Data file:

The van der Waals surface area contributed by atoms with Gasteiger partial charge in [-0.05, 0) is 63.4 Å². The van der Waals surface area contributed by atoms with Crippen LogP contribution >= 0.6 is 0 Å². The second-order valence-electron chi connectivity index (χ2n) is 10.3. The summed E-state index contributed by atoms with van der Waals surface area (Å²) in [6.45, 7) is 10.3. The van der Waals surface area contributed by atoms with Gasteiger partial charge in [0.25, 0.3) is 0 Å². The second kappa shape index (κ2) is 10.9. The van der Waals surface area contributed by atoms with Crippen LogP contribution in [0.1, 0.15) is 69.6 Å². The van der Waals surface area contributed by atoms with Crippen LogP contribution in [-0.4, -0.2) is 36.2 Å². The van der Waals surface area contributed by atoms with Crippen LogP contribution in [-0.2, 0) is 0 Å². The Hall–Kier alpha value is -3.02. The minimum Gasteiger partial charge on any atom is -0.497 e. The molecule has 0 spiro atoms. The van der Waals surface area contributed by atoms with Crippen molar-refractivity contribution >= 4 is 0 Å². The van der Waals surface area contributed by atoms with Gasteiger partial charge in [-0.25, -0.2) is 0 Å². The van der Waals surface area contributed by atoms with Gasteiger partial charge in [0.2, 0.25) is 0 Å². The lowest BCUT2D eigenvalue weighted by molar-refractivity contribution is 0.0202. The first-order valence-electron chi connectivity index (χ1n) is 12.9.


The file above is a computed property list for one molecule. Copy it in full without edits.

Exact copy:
The van der Waals surface area contributed by atoms with Gasteiger partial charge in [-0.05, 0) is 63.4 Å². The van der Waals surface area contributed by atoms with Crippen LogP contribution >= 0.6 is 0 Å². The second-order valence-electron chi connectivity index (χ2n) is 10.3. The summed E-state index contributed by atoms with van der Waals surface area (Å²) in [6.45, 7) is 10.3. The van der Waals surface area contributed by atoms with Gasteiger partial charge in [0.25, 0.3) is 0 Å². The second kappa shape index (κ2) is 10.9. The van der Waals surface area contributed by atoms with Crippen LogP contribution in [0.1, 0.15) is 69.6 Å². The van der Waals surface area contributed by atoms with Crippen LogP contribution in [-0.4, -0.2) is 36.2 Å². The van der Waals surface area contributed by atoms with Crippen LogP contribution in [-0.2, 0) is 0 Å². The Hall–Kier alpha value is -3.02. The minimum Gasteiger partial charge on any atom is -0.497 e. The molecule has 0 spiro atoms. The van der Waals surface area contributed by atoms with Crippen molar-refractivity contribution >= 4 is 0 Å². The van der Waals surface area contributed by atoms with Gasteiger partial charge in [-0.25, -0.2) is 0 Å². The van der Waals surface area contributed by atoms with Gasteiger partial charge in [0.2, 0.25) is 0 Å². The lowest BCUT2D eigenvalue weighted by molar-refractivity contribution is 0.0202. The first-order valence-electron chi connectivity index (χ1n) is 12.9.